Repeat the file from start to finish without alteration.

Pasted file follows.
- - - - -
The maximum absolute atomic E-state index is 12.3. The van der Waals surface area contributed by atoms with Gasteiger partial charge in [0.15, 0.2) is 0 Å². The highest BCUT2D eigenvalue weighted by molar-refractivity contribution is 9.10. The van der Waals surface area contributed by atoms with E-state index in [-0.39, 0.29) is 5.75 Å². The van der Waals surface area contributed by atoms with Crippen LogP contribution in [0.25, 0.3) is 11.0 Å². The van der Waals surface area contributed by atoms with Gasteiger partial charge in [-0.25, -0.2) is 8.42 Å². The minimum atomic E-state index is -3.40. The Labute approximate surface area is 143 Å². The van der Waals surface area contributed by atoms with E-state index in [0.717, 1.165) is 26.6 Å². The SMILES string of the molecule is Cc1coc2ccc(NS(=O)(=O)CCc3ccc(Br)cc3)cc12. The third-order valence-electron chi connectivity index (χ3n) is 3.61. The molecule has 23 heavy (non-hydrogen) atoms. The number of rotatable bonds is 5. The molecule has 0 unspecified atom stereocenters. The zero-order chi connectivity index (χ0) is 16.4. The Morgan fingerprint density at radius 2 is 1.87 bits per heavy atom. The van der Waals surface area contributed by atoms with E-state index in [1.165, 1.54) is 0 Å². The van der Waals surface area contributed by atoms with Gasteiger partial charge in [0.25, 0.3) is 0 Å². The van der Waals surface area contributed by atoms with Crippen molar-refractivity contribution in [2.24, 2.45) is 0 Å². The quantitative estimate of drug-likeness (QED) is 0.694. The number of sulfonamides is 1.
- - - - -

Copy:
The maximum absolute atomic E-state index is 12.3. The van der Waals surface area contributed by atoms with Gasteiger partial charge in [0.15, 0.2) is 0 Å². The highest BCUT2D eigenvalue weighted by molar-refractivity contribution is 9.10. The van der Waals surface area contributed by atoms with E-state index in [-0.39, 0.29) is 5.75 Å². The van der Waals surface area contributed by atoms with Crippen LogP contribution in [0.25, 0.3) is 11.0 Å². The van der Waals surface area contributed by atoms with Gasteiger partial charge in [-0.25, -0.2) is 8.42 Å². The minimum atomic E-state index is -3.40. The Labute approximate surface area is 143 Å². The van der Waals surface area contributed by atoms with E-state index in [0.717, 1.165) is 26.6 Å². The SMILES string of the molecule is Cc1coc2ccc(NS(=O)(=O)CCc3ccc(Br)cc3)cc12. The third-order valence-electron chi connectivity index (χ3n) is 3.61. The molecule has 23 heavy (non-hydrogen) atoms. The number of rotatable bonds is 5. The molecule has 0 unspecified atom stereocenters. The zero-order chi connectivity index (χ0) is 16.4. The Morgan fingerprint density at radius 2 is 1.87 bits per heavy atom. The van der Waals surface area contributed by atoms with E-state index in [1.165, 1.54) is 0 Å². The van der Waals surface area contributed by atoms with Gasteiger partial charge in [0.25, 0.3) is 0 Å². The van der Waals surface area contributed by atoms with Crippen molar-refractivity contribution in [2.24, 2.45) is 0 Å². The quantitative estimate of drug-likeness (QED) is 0.694. The number of sulfonamides is 1.